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Jerry Brown's strategy on green energy and fracking

Jerry Brown's strategy on green energy and fracking
Protesters call on Gov. Jerry Brown to put a halt to hydraulic fracturing in California during a protest in Sacramento on April 29. (Rich Pedroncelli / Associated Press)

To the editor: I am no fan of fracking, but I doubt Gov. Jerry Brown is blind to its many dangers. I suspect that, like President Obama, he considers this natural gas boom to be an interim step on the way to clean energy — it's doing good by killing coal, and nobody is building new nuclear plants. ("Fracking: Jerry Brown's environmental blind spot," op-ed, May 4)

Meanwhile, we have to make sure our power grids (and power companies' business models) can handle potentially millions of solar users selling excess power back to the utilities. Unlike op-ed article author Bill McKibben, I am not an expert, but I do believe we need to hear from the governor on how this transition to truly clean energy will work.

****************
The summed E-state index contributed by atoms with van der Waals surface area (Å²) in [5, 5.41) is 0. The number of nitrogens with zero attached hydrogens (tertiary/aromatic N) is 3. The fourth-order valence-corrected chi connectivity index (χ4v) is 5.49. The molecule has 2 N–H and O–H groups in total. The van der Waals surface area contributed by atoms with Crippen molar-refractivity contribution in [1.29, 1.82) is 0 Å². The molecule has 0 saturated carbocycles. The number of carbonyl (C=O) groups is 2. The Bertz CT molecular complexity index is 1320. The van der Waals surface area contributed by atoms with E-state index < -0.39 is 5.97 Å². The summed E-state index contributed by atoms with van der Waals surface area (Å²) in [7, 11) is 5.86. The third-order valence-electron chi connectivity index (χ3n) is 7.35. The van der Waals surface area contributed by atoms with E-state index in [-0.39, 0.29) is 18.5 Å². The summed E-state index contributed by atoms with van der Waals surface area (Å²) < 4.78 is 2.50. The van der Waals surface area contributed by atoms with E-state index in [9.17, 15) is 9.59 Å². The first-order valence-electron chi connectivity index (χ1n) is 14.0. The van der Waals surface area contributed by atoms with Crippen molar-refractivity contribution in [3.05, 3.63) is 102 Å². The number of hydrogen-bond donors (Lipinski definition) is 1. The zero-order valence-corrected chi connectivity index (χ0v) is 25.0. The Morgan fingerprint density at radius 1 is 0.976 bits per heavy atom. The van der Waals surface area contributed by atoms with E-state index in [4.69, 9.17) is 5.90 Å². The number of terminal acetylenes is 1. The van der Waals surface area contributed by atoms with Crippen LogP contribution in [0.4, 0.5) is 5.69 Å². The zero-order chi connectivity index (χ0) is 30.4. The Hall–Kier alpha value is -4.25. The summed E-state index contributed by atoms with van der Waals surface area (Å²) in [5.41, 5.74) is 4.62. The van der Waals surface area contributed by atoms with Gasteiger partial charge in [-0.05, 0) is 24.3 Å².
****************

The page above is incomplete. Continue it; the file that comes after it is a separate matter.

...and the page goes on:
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If I am right about Brown, he is planning his moves.

Joanne Zirretta, Aliso Viejo

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To the editor: Kudos to McKibben for challenging Brown to address the supply side of climate change.

I celebrate that California is slashing emissions and leading the nation on renewable energy, but we can't turn a blind eye to oil extraction in our state and our position as the nation's third-largest producer. By drilling for oil, we are compounding global pollution, increasing atmospheric greenhouse gases and endangering millions who live near rigs.

Brown can lead the way when it comes to the environment, but it means he has to kick California's fossil fuel habit too.

Ashley Lauth, Oakland

The writer is the Center for Biological Diversity's California anti-fracking campaigner.

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